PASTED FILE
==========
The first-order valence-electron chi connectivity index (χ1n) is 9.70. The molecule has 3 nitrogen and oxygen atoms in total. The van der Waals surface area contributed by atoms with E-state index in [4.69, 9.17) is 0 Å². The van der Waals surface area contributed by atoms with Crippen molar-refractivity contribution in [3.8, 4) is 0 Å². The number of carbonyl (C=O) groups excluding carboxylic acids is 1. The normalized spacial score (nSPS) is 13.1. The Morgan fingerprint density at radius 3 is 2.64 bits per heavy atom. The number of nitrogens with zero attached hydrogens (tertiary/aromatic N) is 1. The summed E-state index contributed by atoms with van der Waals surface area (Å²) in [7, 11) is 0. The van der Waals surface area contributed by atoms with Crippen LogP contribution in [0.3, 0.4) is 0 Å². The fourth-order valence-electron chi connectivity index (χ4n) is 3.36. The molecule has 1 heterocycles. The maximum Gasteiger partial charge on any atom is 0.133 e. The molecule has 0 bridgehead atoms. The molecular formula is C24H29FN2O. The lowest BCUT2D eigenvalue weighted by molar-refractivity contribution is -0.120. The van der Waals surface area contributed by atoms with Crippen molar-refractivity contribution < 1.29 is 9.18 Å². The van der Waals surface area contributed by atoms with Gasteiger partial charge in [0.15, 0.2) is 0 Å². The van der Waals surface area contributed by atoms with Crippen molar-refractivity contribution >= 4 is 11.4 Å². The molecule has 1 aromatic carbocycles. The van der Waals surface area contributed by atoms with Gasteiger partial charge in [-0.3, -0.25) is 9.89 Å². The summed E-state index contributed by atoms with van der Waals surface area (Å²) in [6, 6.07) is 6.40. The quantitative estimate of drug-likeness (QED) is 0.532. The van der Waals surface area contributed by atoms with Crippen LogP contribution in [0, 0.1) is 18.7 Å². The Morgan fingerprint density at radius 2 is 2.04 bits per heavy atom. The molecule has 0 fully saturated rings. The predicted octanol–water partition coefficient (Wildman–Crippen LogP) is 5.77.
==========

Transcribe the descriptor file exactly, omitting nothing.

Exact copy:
The first-order valence-electron chi connectivity index (χ1n) is 9.70. The molecule has 3 nitrogen and oxygen atoms in total. The van der Waals surface area contributed by atoms with E-state index in [4.69, 9.17) is 0 Å². The van der Waals surface area contributed by atoms with Crippen molar-refractivity contribution in [3.8, 4) is 0 Å². The number of carbonyl (C=O) groups excluding carboxylic acids is 1. The normalized spacial score (nSPS) is 13.1. The Morgan fingerprint density at radius 3 is 2.64 bits per heavy atom. The number of nitrogens with zero attached hydrogens (tertiary/aromatic N) is 1. The summed E-state index contributed by atoms with van der Waals surface area (Å²) in [7, 11) is 0. The van der Waals surface area contributed by atoms with Crippen LogP contribution in [0.3, 0.4) is 0 Å². The fourth-order valence-electron chi connectivity index (χ4n) is 3.36. The molecule has 1 heterocycles. The maximum Gasteiger partial charge on any atom is 0.133 e. The molecule has 0 bridgehead atoms. The molecular formula is C24H29FN2O. The lowest BCUT2D eigenvalue weighted by molar-refractivity contribution is -0.120. The van der Waals surface area contributed by atoms with Crippen molar-refractivity contribution < 1.29 is 9.18 Å². The van der Waals surface area contributed by atoms with Gasteiger partial charge in [0.15, 0.2) is 0 Å². The van der Waals surface area contributed by atoms with Crippen molar-refractivity contribution >= 4 is 11.4 Å². The molecule has 1 aromatic carbocycles. The van der Waals surface area contributed by atoms with Gasteiger partial charge in [-0.3, -0.25) is 9.89 Å². The summed E-state index contributed by atoms with van der Waals surface area (Å²) in [6, 6.07) is 6.40. The quantitative estimate of drug-likeness (QED) is 0.532. The van der Waals surface area contributed by atoms with Crippen LogP contribution in [0, 0.1) is 18.7 Å². The Morgan fingerprint density at radius 2 is 2.04 bits per heavy atom. The molecule has 0 fully saturated rings. The predicted octanol–water partition coefficient (Wildman–Crippen LogP) is 5.77.